July 3rd we made our first "wet landing" on Santiago Island. The Zodiacs took us as close as possible to the beach and then we jumped out into the water to get to shore. We saw our first sea lion, a relative of the California sea lions that we see up on the Central Coast, enjoying a nap on the beach. We saw our first birds of Galapagos including a red breasted, red footed, small pigeon like bird with the bluest eyes, pelicans, and the island's only bird predator, the Galapagos hawk. We also saw our first Sally Lightfoot crabs and marine iguanas which we would continue to see by the dozens throughout the trip. After hiking over the islands lava rock surface we returned to the beach to snorkel. We saw as great a variety of unique fish and plants underwater as we had seen on land, including a sea turtle. In the afternoon, we made a second wet landing to another volcanic beach. We were greeted by Galapagos penguins! Due to the varying currents in the Galapagos, both warm and cold, the penguins are able to survive at the equator! We saw more iguanas and crabs and went for a second snorkel. We had hoped to see some penguins swimming, but only saw one on a rock some 50 feet from shore. We did swim over some very unique fish, very long and thin and almost transparent. On our way back in to shore we swam right over a sting ray!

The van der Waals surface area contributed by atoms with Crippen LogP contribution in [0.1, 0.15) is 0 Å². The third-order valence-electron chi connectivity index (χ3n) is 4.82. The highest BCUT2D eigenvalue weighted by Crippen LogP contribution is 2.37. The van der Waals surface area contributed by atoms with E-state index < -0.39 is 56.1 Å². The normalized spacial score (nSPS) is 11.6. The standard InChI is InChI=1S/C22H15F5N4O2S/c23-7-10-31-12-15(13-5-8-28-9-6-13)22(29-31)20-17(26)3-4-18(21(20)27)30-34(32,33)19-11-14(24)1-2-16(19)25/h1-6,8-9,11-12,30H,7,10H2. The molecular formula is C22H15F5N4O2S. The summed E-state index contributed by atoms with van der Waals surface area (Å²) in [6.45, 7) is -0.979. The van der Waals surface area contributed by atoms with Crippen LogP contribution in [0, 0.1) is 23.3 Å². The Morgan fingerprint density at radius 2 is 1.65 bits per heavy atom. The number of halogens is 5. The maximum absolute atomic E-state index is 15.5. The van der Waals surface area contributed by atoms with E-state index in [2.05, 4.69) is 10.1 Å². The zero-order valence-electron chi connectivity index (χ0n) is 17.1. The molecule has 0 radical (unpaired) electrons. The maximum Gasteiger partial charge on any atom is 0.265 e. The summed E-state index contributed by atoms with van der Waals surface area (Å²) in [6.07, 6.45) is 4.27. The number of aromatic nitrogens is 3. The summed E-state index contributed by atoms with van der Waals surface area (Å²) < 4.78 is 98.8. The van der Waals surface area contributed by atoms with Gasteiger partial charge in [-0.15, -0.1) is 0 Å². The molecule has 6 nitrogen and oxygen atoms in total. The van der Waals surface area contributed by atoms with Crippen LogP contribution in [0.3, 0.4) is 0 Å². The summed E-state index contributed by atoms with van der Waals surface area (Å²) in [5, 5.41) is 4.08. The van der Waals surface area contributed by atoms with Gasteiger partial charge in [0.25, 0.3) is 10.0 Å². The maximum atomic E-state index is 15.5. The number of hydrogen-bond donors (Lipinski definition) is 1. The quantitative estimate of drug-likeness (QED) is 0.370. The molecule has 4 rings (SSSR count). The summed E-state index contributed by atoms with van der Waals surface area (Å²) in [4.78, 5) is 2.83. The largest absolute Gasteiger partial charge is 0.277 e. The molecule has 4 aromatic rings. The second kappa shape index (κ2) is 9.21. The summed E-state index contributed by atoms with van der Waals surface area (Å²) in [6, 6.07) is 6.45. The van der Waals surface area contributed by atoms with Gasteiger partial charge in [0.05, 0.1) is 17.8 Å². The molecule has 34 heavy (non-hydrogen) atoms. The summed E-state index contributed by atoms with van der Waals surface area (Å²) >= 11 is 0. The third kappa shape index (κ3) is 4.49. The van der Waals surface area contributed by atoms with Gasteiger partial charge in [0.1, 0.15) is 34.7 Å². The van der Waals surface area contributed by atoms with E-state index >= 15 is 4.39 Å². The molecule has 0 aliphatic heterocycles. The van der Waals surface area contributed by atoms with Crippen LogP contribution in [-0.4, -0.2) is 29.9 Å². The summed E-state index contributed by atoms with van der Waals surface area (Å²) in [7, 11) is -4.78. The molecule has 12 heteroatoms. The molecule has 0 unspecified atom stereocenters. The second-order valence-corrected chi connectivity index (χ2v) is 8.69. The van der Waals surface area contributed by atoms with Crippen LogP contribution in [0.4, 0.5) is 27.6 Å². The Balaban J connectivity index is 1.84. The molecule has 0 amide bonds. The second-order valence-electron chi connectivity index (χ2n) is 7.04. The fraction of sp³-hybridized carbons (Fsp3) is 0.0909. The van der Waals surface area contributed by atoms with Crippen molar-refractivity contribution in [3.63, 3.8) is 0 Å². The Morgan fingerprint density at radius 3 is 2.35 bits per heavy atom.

Life on the ship was very enjoyable. Thankfully, Saralyn brought enough sea-sickness ear patches to go around for those who needed it. Our waiter, Luis was very helpful and gave great service and our guide, Greg was extremely knowledgeable and passionate about his islands and the unique ecosystem that exists there.

Great Job, Mom! Why don´t you wrap us up, Saralyn?

It was so wonderful to spend time with you in Quito and the Galapagos Islands, Sarah and Matt! I must say that, although our trip to Quito and the Galapagos Islands with you was spectacular, the best part was spending time with you both. You look wonderful and are totally relaxed and happy. You are accumulating a lifetime of adventures and we are so grateful to have been able to share some of those adventures with you.